Complete and utter shock. I never expected to actually be accepted into the contest, and I certainly never expected for people (other than friends who knew what I was doing and why I was doing it) to want me to win.

You’ve taken a bit of flack for supposedly insulting large women with the pics - how do you respond to that?

It’s actually very upsetting for me to hear from women that they feel insulted by what I did. I feel like, being a plus-sized woman myself, it should be very apparent that the photos are done to mock people who are the ones judging overweight men and women. Also, that they were done in the spirit of silly shenanigans and having fun being yourself. I feel like watching a plus-sized model get brutally airbrushed or only shot from one specific, slimming angle for an ad campaign is way more insulting. It’s interesting that by insulting a company that has a history of negativity towards women, I’ve managed to insult the same women the company marginalizes.

You have already said that if you do win you wouldn’t accept the prize - but wouldn’t it be better if you did?

Would it be better? I’m not sure. I wouldn’t appear for American Apparel because I disagree with their business practices, specifically their system of advertising. I feel like putting your face on a product or brand you can’t actually get behind is pretty gross. I’m also not sure it would send a great message. I feel like I’ve had an opportunity to make a statement about standing up (or at least satirizing) for what you believe in, and if I turned around and accepted a job from AA, that statement would be negated to a degree.
 

 
Do you have any favourite other models in the comp you think should win?

I’m not going to play favorites, but I definitely think the person chosen should ACTUALLY be unknown, especially since there’s no monetary compensation. Some of the women in the competition not only had modeling experience, but are actually signed with agencies. I’ve always been under the impression that once you have representation, you should avoid contests and stunts like this. But what the hell do I know about the world of modeling?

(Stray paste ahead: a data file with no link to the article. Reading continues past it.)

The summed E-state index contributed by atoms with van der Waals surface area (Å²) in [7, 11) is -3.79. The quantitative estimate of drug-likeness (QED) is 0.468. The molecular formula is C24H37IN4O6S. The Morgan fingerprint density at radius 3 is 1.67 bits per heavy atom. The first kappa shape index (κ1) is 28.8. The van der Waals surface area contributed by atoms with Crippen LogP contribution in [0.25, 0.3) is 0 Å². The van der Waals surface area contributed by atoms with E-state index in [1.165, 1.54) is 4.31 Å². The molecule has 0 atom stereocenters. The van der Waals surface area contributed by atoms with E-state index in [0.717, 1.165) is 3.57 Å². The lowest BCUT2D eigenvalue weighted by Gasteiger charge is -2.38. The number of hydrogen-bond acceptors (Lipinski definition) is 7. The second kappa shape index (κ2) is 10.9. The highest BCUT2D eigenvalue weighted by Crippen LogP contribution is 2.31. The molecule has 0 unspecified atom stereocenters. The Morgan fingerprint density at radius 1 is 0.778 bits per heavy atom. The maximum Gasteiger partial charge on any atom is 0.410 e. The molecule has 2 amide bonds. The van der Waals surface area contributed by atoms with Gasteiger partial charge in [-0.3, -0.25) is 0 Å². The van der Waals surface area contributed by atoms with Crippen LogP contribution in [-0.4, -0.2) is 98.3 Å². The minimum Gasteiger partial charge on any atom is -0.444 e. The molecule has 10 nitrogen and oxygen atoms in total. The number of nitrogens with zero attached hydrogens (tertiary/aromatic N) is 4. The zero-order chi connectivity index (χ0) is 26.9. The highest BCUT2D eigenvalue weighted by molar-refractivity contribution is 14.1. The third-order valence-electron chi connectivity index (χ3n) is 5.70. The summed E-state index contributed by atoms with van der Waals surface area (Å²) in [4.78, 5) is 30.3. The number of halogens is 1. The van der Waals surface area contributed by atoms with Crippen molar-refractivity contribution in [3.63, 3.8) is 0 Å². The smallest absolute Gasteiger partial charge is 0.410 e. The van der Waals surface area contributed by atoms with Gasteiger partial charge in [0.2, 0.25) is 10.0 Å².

What do you think as to how large people are treated in mainstream culture and fashion in general, and is there anything anyone can do to affect this?

I feel like it’s a dialogue/presence that is always in a flux between shrinking and expanding. For every “fat best friend” throw away character on television, we get one who is brilliantly written and portrayed. Increasingly we see different shapes and looks being incorporated into major ad campaigns and runway work. Are large people treated well across the board? No. Has their level of representation and respect grown from where it was 10 years ago? Yes.

I think people are becoming more and more outspoken about the role of the plus-sized model in fashion, as well as in other aspects of entertainment and art. If we continue to keep those lines of communication open and express our desires directly and dynamically, change will happen.
 

 
Are there any designers/labels/outlets you think DO respect plus size people?

I think some designers have cuts that are more generous or have become more generous as time has gone on. Diane Von Furstenberg, for example. I believe they go up to a 14 now, as does Kate Spade, which is interesting considering their clothing line isn’t even the company’s main selling point.

I’m a big fan of the Dove campaigns. They’re very natural and don’t feel patronizing or cheap. They’re honest, simple and encourage individuality. The Gentlewoman had a great article on Adele earlier this year, and I’m a big fan of the way they profile strong, interesting women in their magazine. Target has a great selection of sizes and, I swear, every time I walk in there, the clothes are better and better.

And finally the photographs are beautiful - can you tell us more about the photographer?

Shannon Skloss, the magnificent. She has a website that will be launching soon, but for now you can find her business page on Facebook. She’s incredibly funny, vibrant and talented. We had so much fun on the shoot, and her work is just outstanding. We were introduced through a mutual friend when I needed some headshots done a few months ago, and I’m so glad it worked out that way.

Voting has now closed on the American Apparel “Next Big Thing” campaign, though we await with interest any kind of statement from the company. Shannon Skloss’ Facebook photography page is here.

 

Posted by Niall O'Conghaile | Leave a comment
Iggy does the dog at Virgin Megastore Paris 1990
09.11.2011
02:41 am

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Punk

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Iggy performs “I Wanna Be Your Dog” solo at the Virgin Megastore in Paris and the crowd goes wild. 1990.